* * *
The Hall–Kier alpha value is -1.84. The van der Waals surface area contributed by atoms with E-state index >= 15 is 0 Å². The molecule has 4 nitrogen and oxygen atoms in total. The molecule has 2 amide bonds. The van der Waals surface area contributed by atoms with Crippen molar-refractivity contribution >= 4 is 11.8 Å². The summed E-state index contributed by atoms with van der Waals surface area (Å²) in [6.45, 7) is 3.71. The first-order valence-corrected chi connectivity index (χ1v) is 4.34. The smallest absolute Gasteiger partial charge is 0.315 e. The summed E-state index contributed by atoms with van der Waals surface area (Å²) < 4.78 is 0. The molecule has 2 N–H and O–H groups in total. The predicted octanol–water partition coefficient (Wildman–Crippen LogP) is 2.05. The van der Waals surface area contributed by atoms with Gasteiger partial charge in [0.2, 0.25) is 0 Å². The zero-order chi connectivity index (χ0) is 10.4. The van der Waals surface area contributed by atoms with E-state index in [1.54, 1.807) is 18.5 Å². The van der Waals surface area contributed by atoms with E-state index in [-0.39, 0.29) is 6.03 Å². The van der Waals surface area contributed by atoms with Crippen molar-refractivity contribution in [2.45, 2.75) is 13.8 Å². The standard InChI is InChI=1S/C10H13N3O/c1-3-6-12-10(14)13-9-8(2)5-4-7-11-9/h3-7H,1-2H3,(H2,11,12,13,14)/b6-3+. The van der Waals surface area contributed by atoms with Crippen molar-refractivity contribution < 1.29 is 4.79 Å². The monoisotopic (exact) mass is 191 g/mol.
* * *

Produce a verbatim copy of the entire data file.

The Hall–Kier alpha value is -1.84. The van der Waals surface area contributed by atoms with E-state index >= 15 is 0 Å². The molecule has 4 nitrogen and oxygen atoms in total. The molecule has 2 amide bonds. The van der Waals surface area contributed by atoms with Crippen molar-refractivity contribution >= 4 is 11.8 Å². The summed E-state index contributed by atoms with van der Waals surface area (Å²) in [6.45, 7) is 3.71. The first-order valence-corrected chi connectivity index (χ1v) is 4.34. The smallest absolute Gasteiger partial charge is 0.315 e. The summed E-state index contributed by atoms with van der Waals surface area (Å²) < 4.78 is 0. The molecule has 2 N–H and O–H groups in total. The predicted octanol–water partition coefficient (Wildman–Crippen LogP) is 2.05. The van der Waals surface area contributed by atoms with Gasteiger partial charge in [0.2, 0.25) is 0 Å². The zero-order chi connectivity index (χ0) is 10.4. The van der Waals surface area contributed by atoms with E-state index in [1.54, 1.807) is 18.5 Å². The van der Waals surface area contributed by atoms with E-state index in [-0.39, 0.29) is 6.03 Å². The van der Waals surface area contributed by atoms with Crippen molar-refractivity contribution in [2.45, 2.75) is 13.8 Å². The standard InChI is InChI=1S/C10H13N3O/c1-3-6-12-10(14)13-9-8(2)5-4-7-11-9/h3-7H,1-2H3,(H2,11,12,13,14)/b6-3+. The van der Waals surface area contributed by atoms with Crippen molar-refractivity contribution < 1.29 is 4.79 Å². The monoisotopic (exact) mass is 191 g/mol.